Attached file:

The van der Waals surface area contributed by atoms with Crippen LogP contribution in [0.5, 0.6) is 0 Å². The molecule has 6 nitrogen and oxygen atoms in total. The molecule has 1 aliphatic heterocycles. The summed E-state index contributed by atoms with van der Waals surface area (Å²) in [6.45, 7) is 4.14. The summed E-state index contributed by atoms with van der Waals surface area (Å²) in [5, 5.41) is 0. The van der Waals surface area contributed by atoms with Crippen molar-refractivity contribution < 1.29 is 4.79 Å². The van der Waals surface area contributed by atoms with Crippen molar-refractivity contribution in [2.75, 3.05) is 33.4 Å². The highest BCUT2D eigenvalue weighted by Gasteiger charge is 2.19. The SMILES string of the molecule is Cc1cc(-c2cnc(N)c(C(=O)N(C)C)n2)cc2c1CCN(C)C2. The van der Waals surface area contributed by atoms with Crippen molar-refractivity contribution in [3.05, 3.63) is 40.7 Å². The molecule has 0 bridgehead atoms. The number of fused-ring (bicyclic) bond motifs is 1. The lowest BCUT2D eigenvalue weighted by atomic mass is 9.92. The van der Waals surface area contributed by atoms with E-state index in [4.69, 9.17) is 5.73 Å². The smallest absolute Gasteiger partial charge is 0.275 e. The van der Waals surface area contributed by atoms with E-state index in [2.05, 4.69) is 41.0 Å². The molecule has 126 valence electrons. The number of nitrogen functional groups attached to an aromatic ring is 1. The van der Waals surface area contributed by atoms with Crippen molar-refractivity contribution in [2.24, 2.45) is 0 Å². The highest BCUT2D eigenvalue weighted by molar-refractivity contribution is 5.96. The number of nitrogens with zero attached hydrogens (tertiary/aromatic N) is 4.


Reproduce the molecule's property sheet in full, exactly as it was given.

The van der Waals surface area contributed by atoms with Crippen LogP contribution in [0.5, 0.6) is 0 Å². The molecule has 6 nitrogen and oxygen atoms in total. The molecule has 1 aliphatic heterocycles. The summed E-state index contributed by atoms with van der Waals surface area (Å²) in [6.45, 7) is 4.14. The summed E-state index contributed by atoms with van der Waals surface area (Å²) in [5, 5.41) is 0. The van der Waals surface area contributed by atoms with Crippen molar-refractivity contribution < 1.29 is 4.79 Å². The van der Waals surface area contributed by atoms with Crippen molar-refractivity contribution in [2.75, 3.05) is 33.4 Å². The highest BCUT2D eigenvalue weighted by Gasteiger charge is 2.19. The SMILES string of the molecule is Cc1cc(-c2cnc(N)c(C(=O)N(C)C)n2)cc2c1CCN(C)C2. The van der Waals surface area contributed by atoms with Crippen molar-refractivity contribution in [3.05, 3.63) is 40.7 Å². The molecule has 0 bridgehead atoms. The number of fused-ring (bicyclic) bond motifs is 1. The lowest BCUT2D eigenvalue weighted by atomic mass is 9.92. The van der Waals surface area contributed by atoms with E-state index in [4.69, 9.17) is 5.73 Å². The smallest absolute Gasteiger partial charge is 0.275 e. The van der Waals surface area contributed by atoms with E-state index in [2.05, 4.69) is 41.0 Å². The molecule has 126 valence electrons. The number of nitrogen functional groups attached to an aromatic ring is 1. The van der Waals surface area contributed by atoms with Crippen molar-refractivity contribution in [2.24, 2.45) is 0 Å². The highest BCUT2D eigenvalue weighted by molar-refractivity contribution is 5.96. The number of nitrogens with zero attached hydrogens (tertiary/aromatic N) is 4.